Shelties have a double coat. The undercoat is short and dense, causing the longer, harsher topcoat to stand out from the body. The hair on the head, ears, and feet is smooth, but the mane and frill are abundant. The legs and tail are furry as well.
4. Australian Cattle Dog
Dog used in Australia for herding cattle, one of several Australian dogs interbred with the wild Dingo. Dogs of this type are also known as Queensland Heeler, Blue Heeler and Red Heeler. Powerful build, erect ears, short-haired, mottled grey or red with solid colour patches on head, and no white.
The Australian Cattle Dog’s coloring is blue or red speckle. Blue or blue-mottled includes black, blue, or tan markings on the head; partially tan on the forelegs, chest, and throat; and tan on the jaw and hind legs. Sometimes the undercoat is tan with a blue outer coat. Red speckle means red all over, including the undercoat, and sometimes including dark red markings on the head.
5. Old English Sheepdog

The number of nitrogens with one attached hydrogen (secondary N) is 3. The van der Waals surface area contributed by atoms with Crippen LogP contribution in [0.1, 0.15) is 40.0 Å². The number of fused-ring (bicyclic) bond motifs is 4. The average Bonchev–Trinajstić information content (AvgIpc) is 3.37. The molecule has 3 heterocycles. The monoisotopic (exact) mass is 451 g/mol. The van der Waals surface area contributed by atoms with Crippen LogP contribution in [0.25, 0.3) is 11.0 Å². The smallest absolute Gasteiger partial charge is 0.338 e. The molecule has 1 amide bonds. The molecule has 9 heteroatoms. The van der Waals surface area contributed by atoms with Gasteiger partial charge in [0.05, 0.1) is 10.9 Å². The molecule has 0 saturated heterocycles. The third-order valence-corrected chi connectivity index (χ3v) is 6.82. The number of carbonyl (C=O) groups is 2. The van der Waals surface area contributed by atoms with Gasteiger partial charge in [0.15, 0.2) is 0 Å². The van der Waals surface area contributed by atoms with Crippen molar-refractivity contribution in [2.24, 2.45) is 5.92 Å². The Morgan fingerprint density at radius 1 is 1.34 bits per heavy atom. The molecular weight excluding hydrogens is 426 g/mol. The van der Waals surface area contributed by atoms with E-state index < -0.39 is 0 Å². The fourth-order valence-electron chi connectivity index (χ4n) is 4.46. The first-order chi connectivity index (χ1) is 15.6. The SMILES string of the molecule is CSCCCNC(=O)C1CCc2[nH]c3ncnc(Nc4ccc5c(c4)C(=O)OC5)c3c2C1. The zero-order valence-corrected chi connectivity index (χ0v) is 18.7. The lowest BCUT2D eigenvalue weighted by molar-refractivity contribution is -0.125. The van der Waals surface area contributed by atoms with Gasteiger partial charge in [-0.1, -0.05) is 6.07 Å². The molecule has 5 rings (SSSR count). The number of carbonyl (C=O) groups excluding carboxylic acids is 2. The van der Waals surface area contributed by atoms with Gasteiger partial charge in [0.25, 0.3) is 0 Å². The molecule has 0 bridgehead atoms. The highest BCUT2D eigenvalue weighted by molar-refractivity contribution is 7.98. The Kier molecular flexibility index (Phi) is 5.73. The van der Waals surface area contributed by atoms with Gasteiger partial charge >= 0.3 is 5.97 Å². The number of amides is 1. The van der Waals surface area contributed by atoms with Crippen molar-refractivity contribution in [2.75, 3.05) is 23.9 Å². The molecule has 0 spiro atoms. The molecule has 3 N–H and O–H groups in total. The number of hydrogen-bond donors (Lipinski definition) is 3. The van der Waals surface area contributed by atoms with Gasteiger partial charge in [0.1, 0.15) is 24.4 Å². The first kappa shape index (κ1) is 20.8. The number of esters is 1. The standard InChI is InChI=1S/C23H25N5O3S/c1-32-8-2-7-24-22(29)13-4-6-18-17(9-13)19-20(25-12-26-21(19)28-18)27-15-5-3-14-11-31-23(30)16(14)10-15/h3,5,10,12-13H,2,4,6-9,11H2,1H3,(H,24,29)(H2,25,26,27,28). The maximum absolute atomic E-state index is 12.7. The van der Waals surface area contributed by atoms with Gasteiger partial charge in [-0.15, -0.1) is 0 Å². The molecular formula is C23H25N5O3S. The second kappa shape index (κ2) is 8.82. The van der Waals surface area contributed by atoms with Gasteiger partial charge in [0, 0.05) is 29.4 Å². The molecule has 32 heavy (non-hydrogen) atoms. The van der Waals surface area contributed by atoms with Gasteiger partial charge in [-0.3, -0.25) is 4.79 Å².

Derived from “Shags“, hairy herding dogs, themselves derived from “Beards”, the ancestors of the Bearded Collie. Modern dogs larger than most collies, no tail, floppy ears, long silky hair , usually grey and white. Not to be confused with the English Shepherd.
If you want a dog with big hair, the Old English Sheepdog is the one for you. This breed has hair galore: a profuse, shaggy coat that is neither straight nor curly. The breed has a double coat, with a textured outer coat and soft undercoat. Colors include gray, grizzle, blue or blue merle, brown, and fawn, usually mixed with white markings.
He’s certainly a large dog at 60 to 100 pounds, but his profuse coat of blue-gray and white makes him appear even larger. Known for his wonderful temperament, he’s powerful, sturdy, and hardworking. Those who know and love him are familiar with his sense of humor. He can be playful and comical, although he is also the guardian and protector of his family.